Great Yokai War, TheReviewed By Matt Seaver
Posted 07/26/06 11:48:40
(Worth A Look)
Takashi Miike has a distinctive track record. Previous to this, I’ve seen “The Happiness of the Katakuris” and sections of “Ichi the Killer,” while repeatedly dodging my brother’s attempts to get me to watch “Audition.” Miike is one messed-up guy, and if you want weirdo, freaked-out horror, he is certainly the guy to go to. So it’s only natural that his latest work is a kid’s movie.Well… MOSTLY a kid’s movie. There are sections here and there that I predict would sufficiently freak out preteens in the US. Part of why that happens is that Miike, in all his freakiness, is somehow able to bounce between cute and cuddly and mildly disturbing at the drop of a hat. Seeing a major character – and one of the few traditionally cuddly creatures – get dropped into a vat of boiling goo and reemerging as a killing machine might rub some kids the wrong way, but that’s how The Great Yokai War works: Miike sends his young hero into a nightmare’s nightmare, and forces him to fight his way out.
Tadashi Ino (Ryunosuke Kamiki) recently moved with his mother and grandfather out to the country after his parents got divorced, leaving his father and sister in the city. Tadashi is a small kid, and not at all used to country life, so he gets picked on somewhat viciously by the other boys in his new school. During a traditional parade and ceremony in the village he is “bitten” by the Kirin, making him the new Kirin Rider. The traditional duties of the Rider involve heading up the nearby mountain to retrieve a sword from the Great Goblin that guards it. He gets freaked out on his way up the mountain, and hitches a ride to go home. Suddenly, the bus is “attacked” by a whole plethora of freaky creatures and things. He comes to learn these are the yokai, peaceful creatures from Japanese mythology who are being threatened by an evil demon (Natsuhiko Kyougoku) and his accomplice (Chiaki Kuriyama). They plan to turn the yokai into evil killing machines, and use them to take over Japan (and presumably the world). The Kirin Rider, now Tadashi, has always been the one to maintain this balance, and he is prophesized to come to the yokai's rescue again.
The most striking thing about the film is the creature design. There’s some CG here, but the vast majority of the yokai are guys in crazy suits. Miike’s strength lies in his ability to sufficiently alarm the audience upon the initial appearance of these creatures, right in line with Tadashi’s reaction (but maybe without the screaming). Many of them are creepy and disturbing to look at – one who has an infinitely-expandable neck reminded me immediately of something out of Ju-On – but he’s somehow able to transform them into completely sympathetic characters. It’s a fun concept to play with; visually, these are the things that would haunt dreams, but they are harmless – the human-resembling demon and the minions he creates (from spare parts cast aside by humans) are what really need to be feared. A nightmare creature’s nightmare, if you will.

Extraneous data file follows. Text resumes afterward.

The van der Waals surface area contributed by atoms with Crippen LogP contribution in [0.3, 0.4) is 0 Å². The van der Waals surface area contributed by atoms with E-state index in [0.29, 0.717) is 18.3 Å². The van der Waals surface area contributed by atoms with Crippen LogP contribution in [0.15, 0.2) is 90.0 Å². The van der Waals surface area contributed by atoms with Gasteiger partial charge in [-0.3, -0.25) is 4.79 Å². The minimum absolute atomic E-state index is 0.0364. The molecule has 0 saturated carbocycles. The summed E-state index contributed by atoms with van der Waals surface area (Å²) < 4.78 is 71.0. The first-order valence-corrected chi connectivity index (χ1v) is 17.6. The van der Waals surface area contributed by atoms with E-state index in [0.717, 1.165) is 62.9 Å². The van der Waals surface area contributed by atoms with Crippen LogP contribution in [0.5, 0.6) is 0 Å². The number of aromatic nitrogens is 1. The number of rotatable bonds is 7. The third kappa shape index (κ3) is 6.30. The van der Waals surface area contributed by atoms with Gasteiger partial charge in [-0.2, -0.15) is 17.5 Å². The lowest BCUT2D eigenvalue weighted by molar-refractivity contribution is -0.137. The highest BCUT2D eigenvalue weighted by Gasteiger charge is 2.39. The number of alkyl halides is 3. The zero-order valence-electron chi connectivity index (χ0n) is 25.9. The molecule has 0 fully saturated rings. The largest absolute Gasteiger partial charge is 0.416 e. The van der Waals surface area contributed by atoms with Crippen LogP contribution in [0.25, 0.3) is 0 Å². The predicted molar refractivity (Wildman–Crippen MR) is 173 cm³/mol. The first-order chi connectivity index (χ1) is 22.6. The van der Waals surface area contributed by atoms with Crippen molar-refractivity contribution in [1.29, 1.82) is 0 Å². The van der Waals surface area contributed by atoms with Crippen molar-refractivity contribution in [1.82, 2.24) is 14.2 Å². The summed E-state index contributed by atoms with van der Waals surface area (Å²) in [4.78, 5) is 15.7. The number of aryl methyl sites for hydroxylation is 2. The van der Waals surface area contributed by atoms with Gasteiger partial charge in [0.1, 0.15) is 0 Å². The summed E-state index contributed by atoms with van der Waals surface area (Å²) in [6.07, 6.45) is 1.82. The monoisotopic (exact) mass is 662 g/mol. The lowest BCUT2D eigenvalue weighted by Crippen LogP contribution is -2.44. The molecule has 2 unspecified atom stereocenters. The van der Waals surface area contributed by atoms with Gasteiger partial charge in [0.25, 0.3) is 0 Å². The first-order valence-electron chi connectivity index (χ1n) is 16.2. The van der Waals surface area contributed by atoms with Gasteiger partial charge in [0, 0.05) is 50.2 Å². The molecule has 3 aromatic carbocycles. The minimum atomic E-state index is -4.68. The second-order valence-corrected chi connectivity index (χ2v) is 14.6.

The presentation is all over the place. Miike’s sense of humor is completely intact, and completely out of left field by western standards. And his horror sensibilities come in handy, as well – Miike has no issue with abusing the yokai with absolute cruelty, and making a joke about it after the fact. This creates a slightly more mature feel than the visual design and plot dictates, so take that as you will before you bring little Jimmy. His tongue is also planed firmly in cheek, with some characters always on the brink of being aware that they are in a movie and poking fun at that fact as well. It’s those moments that bring this back into the realm of kids movie, as it makes sure the audience is following along and absorbed, but not TOO much. His line between reality and folklore is pretty well-delineated, though blurred when he needs some emotional kick.
Kamiiki is as good as he needs to be as the hero, though I admit I didn’t pay an awful lot of attention to him after the creatures started popping up. They’re just so much fun to watch. This is probably one of the more original ideas I’ve seen lately (and not out of Hollywood… surprise!), and by far the most imaginative design.This was Miike’s most expensive project to date, and a pretty significant departure from his usual twisted horror. With all that, he pulled off something really cool, though maybe a little too heavy for US kids – I know this probably would have freaked me out when I was 10. I’d be interested to see what he could do with a Hollywood studio budget… except that they would never let him do half the stuff he’s really good at; remember, this is the same guy whose “Masters of Horror” episode “Imprint” got pulled for being too intense for Showtime. So for now, we’ll have to deal with imports, and if he can keep pumping out stuff with the versatility he’s shown so far, I say bring it on. “The Great Yokai War” keeps with his style of genre-bending, and he gives quite the fun ride. Certainly beats most kids’ movies we see on this side of the Pacific.
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